What to Do if You Are Having a Problem Paying Back a Payday Loan

 If you are looking into applying for a payday loan it is important that you understand your legal obligations and the consequences should you be unable to make the agreed repayments on time, or at all. In the modern age there are plenty of responsible lenders out there who offer payday loans, but who also have a reputable customer service strategy that includes care and compassion for customers. This is something that was sorely lacking in the first incarnation of payday loan lenders, those that were known for high interest payments, large fees, and for showing unwillingness to bend and compromise when faced with customers who could not afford to pay back a loan.

Always read the small print prior to agreeing to any payday loan, but you will find responsible lenders that are willing to sit down and discuss your finances, putting together a payment holiday, or restructuring repayment terms so that they suit a new financial circumstance.

If you are struggling to pay back a loan that you have taken out there is one thing for certain: ignoring the problem will only make things worse for you and your future financial situation. Never sit and ignore a problem hoping that it will go away, don’t panic in silence. There are things that you can do.

First, contact your lender immediately. As stated, times have changed and the new wave of payday loan and loan lenders are a much nicer breed than their predecessors. Remember though, by law, your loan lender must do the following:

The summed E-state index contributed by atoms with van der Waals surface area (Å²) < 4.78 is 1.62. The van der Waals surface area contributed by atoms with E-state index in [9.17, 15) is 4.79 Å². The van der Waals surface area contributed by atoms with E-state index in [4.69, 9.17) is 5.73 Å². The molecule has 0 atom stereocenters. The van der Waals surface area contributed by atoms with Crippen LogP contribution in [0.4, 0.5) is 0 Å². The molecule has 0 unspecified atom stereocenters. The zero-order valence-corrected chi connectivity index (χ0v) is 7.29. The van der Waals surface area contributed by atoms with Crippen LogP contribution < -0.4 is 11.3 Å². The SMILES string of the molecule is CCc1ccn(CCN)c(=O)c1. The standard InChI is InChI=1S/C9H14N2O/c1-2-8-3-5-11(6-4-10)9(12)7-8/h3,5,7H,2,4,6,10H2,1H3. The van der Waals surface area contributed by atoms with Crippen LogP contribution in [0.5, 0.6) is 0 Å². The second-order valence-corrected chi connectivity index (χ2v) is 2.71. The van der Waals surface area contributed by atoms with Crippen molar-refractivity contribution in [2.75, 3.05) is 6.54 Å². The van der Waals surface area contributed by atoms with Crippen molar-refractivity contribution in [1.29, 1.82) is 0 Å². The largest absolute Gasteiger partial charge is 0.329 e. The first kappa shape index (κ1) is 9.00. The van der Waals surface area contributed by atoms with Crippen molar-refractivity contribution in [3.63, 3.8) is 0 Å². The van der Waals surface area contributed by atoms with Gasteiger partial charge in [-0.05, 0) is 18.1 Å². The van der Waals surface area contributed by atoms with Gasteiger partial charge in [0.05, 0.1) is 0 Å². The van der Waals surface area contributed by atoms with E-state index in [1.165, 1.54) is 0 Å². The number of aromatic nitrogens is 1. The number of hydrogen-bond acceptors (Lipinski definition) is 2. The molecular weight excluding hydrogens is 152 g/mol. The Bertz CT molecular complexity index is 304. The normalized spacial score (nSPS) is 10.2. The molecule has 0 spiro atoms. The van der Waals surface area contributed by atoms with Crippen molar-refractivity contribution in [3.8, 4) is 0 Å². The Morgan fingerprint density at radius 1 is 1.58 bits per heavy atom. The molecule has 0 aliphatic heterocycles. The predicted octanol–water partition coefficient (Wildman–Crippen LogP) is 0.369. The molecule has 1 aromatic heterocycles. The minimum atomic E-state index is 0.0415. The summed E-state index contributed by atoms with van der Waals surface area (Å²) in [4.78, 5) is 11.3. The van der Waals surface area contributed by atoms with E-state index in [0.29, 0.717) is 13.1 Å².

·       They must direct you to sources of free and independent debt advice

·       They must suspend recovery of your debt for a reasonable period of time if you are in the process of developing a repayment plan

·       They must allow you reasonable time in which to repay the loan, including freezing interest and suspending charges

On top of the legal requirements, the best payday loan lenders should always act in a way that is reasonable towards you once you have notified them of your current predicament. They should not continue sending you texts, emails and phoning to ask for payment, and they should allow you to make small token payments to bring the amount down slightly, if by taking the full amount they are leaving you without enough money to pay your mortgage or rent, to buy food, or to pay for your utility bills.

Always keep all correspondence between you and your lender, and make notes of any phone calls, as this will provide you with evidence should you wish to make a complaint at a later date through the Financial Ombudsman.

Financial problems can happen to anyone. It could be that you have suffered an unexpected redundancy, suffered an accident that has caused injury, or been taken ill, all preventing you from continuing work. Whether this is a short-term problem, or a long-term expectation, your loan lender will expect you to be able to continue making repayments on the agreed terms – unless you inform them of your difficulties and begin negotiations to work out a resolution.

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